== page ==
In English, many things are named after a particular country – but have you ever wondered what those things are called in those countries?
1puesta de(l) sol femininecrepúsculo masculine literaryat sunset — a la caída de la tarde
- His life encompassed the high noon and early sunset of Britain's world power.
- It's more than likely that coverage of this deal will disappear into the sunset, which is a shame as the lessons learnt here would be useful to many others who should have looked before they leapt.
- Those who believe that the technology is fading into the sunset have not done their homework.
- Indeed, many older Argentines now believe they'll have to toil on into their sunset years.
- Two years earlier I had had my first glimpse of another great dance diva in her sunset years - the 60-year-old Martha Graham.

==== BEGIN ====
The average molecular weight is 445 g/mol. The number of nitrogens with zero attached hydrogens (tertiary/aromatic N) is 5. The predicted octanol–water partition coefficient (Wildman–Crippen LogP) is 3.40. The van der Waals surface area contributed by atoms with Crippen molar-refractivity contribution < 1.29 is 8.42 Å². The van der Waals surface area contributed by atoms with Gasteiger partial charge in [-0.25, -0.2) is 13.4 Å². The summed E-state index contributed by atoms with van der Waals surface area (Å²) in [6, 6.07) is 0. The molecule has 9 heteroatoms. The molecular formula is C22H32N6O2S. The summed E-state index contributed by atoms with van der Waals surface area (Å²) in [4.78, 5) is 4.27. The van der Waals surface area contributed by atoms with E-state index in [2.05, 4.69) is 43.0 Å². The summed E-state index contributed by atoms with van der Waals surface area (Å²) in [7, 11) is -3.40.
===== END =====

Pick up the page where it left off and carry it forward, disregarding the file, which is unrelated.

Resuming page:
- They do not pay social security taxes and thus will not be able to draw a pension when they reach their sunset years.
- I will retract my tuition forthwith and find a profession more suited to the quiet dignity of my sunset years.
English has borrowed many of the following foreign expressions of parting, so you’ve probably encountered some of these ways to say goodbye in other languages.
Many words formed by the addition of the suffix –ster are now obsolete - which ones are due a resurgence?
As their breed names often attest, dogs are a truly international bunch. Let’s take a look at 12 different dog breed names and their backstories.